💻 Recovering Rebased Git Commits

First Published: 2024-01-16

Yesterday I accidentally committed to my public dotfiles repository with my work email, temporarily exposing both my full government name as well as my employer. I rebased those commits away as fast as I could, temporarily loosing the changes of those two commits in the process.

It's not implausible that I need to recover git commits again in the future, so I thought I'd share how I got my changes back and how you can get yours back do too, no matter how you lost yours.

tl;dr: git refloggit cherry-pickgit commit --amend(git gc)

Step 1 - Git Reflog

Step one is to run a git reflog to see if you still have the now orphaned commits lying around locally. If the orphaned commits are not there, you can check a different machine or your file backups. Without the reflog there is little chance of you recovering your changes. You'll need the commit hashes of the commits you want to recover, so either keep the respective terminal open or write them down somewhere.

output of git reflog

Step 2 - Git Cherry-pick

Step two has you cherry picking the sequentially oldest commit you want to recover.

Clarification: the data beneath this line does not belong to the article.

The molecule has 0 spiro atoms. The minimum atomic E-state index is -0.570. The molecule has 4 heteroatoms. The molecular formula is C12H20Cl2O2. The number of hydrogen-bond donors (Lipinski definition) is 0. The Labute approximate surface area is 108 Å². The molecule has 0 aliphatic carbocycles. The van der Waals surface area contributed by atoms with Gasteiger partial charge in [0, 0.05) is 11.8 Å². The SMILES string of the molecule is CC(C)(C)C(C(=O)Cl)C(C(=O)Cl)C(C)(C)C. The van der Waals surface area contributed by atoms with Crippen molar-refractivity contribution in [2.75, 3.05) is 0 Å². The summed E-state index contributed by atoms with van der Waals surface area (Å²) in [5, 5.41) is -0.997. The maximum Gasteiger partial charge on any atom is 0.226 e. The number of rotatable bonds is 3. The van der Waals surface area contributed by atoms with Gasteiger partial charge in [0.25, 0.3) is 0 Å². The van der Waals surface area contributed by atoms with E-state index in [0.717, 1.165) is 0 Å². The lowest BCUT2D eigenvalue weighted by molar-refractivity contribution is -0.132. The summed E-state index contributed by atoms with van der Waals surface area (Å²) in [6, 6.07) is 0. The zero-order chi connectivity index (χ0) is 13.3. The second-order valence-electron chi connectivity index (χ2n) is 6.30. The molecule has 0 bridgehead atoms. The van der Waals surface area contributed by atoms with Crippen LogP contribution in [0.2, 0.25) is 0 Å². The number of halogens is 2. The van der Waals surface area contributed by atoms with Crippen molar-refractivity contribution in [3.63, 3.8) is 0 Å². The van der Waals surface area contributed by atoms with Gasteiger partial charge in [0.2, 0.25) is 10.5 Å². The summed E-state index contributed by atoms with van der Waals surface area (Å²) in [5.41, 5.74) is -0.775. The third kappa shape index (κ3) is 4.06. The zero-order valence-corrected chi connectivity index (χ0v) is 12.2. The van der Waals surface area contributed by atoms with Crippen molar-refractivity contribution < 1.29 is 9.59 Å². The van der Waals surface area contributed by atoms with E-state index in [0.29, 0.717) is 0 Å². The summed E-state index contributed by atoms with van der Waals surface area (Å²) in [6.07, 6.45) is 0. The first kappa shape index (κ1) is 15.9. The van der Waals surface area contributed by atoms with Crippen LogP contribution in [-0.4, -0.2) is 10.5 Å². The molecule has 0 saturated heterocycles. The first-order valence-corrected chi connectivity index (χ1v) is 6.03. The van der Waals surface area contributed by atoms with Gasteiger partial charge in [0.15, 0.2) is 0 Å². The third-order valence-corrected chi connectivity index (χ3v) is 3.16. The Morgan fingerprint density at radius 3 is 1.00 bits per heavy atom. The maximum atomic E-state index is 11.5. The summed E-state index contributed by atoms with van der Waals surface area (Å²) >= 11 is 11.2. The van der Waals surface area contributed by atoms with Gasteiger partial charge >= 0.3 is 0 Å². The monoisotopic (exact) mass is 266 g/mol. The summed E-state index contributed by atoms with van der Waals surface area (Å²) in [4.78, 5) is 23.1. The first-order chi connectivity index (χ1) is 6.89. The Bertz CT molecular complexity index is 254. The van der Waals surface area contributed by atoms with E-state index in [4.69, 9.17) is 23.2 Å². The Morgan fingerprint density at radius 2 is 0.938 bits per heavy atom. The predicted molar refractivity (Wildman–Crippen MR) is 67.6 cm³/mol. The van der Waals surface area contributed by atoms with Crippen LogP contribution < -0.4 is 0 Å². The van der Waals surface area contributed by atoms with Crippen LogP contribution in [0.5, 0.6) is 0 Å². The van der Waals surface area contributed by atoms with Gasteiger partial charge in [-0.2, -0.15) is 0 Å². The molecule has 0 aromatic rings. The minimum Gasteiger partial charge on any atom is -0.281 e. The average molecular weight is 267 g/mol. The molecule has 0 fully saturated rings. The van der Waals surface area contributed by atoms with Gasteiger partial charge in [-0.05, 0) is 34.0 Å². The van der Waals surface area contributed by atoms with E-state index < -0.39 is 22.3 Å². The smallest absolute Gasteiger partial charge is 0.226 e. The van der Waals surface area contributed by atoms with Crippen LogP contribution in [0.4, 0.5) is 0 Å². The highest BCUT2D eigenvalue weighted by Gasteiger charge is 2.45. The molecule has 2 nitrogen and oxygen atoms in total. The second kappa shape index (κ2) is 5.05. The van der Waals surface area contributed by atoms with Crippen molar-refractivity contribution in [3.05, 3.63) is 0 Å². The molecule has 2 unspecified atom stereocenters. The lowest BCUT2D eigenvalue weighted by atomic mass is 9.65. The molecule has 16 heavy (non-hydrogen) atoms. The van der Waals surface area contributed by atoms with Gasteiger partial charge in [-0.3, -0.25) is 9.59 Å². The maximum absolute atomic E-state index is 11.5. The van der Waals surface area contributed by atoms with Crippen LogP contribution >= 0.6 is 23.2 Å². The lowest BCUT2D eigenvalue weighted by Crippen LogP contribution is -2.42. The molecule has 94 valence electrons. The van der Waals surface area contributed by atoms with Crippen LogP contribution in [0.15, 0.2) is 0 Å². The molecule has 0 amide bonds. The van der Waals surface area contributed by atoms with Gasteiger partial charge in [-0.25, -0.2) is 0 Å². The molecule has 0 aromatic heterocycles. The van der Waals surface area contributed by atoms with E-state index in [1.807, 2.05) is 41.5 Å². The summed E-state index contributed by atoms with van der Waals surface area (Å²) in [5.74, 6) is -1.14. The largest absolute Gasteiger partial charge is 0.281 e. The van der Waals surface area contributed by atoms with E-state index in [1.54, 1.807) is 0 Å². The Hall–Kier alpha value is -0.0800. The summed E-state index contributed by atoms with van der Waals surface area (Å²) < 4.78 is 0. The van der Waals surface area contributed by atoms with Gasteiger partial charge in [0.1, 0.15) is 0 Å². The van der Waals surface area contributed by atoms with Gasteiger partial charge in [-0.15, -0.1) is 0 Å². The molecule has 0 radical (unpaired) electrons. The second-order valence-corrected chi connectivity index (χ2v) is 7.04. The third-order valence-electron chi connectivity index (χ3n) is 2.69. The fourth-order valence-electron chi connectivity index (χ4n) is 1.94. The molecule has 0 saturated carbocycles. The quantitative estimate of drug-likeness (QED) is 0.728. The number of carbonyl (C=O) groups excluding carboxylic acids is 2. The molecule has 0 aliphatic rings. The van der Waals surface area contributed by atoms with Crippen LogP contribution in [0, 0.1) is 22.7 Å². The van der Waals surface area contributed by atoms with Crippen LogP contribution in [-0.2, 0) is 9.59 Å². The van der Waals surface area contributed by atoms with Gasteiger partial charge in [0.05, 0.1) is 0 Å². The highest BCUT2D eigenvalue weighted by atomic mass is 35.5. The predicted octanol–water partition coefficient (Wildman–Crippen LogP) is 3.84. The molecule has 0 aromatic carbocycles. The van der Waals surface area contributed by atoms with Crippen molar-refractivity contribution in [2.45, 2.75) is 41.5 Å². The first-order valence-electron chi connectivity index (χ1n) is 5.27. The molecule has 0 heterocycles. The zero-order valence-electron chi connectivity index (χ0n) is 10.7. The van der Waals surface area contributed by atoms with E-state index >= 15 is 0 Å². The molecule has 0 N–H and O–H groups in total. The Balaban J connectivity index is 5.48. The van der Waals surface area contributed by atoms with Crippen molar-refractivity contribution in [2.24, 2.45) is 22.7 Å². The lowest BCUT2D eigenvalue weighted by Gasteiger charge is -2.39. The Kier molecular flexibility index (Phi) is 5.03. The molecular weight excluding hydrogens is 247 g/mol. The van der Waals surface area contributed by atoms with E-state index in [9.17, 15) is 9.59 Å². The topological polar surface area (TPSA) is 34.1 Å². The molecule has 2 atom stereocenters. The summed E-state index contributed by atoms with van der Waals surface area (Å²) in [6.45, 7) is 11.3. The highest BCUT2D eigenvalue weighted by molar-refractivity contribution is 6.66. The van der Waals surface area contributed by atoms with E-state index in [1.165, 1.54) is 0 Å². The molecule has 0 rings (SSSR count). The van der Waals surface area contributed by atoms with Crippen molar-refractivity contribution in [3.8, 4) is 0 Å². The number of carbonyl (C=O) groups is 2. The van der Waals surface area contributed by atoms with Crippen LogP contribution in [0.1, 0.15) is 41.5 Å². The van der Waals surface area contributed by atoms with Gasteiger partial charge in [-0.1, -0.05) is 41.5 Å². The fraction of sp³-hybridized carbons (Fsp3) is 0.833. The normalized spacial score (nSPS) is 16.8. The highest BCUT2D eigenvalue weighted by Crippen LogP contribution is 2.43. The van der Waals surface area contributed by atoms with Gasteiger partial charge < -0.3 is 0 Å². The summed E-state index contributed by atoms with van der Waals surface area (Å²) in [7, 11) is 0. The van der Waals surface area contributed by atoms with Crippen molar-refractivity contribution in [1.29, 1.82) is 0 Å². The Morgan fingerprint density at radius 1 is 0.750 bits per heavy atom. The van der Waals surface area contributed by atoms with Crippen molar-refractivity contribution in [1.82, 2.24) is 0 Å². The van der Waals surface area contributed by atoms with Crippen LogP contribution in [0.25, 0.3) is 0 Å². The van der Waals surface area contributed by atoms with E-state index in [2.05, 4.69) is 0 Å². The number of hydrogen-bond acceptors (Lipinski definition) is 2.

output of git cherry-pick

Step 3 - Git Commit --amend

Now in step three I amended the cherry-picked commit to update the author field to the appropriate contents. You can also edit the commit message if necessary, if not --no-edit suppresses the editor. Now repeat step two and three with the next newer commit to recover until you're done.

output with --no-edit

Step 4 - Git GC (optional)

After a while of locally working on a git repository the reflog can become quite large and orphans can accumulate. After recovery is an appropriate time to do a git gc. But be careful, those orphans are the key to recovery, so only gc once you're confident the recovery was successful.

output with --no-edit

See the following stack overflow exchange on if and when to run git gc


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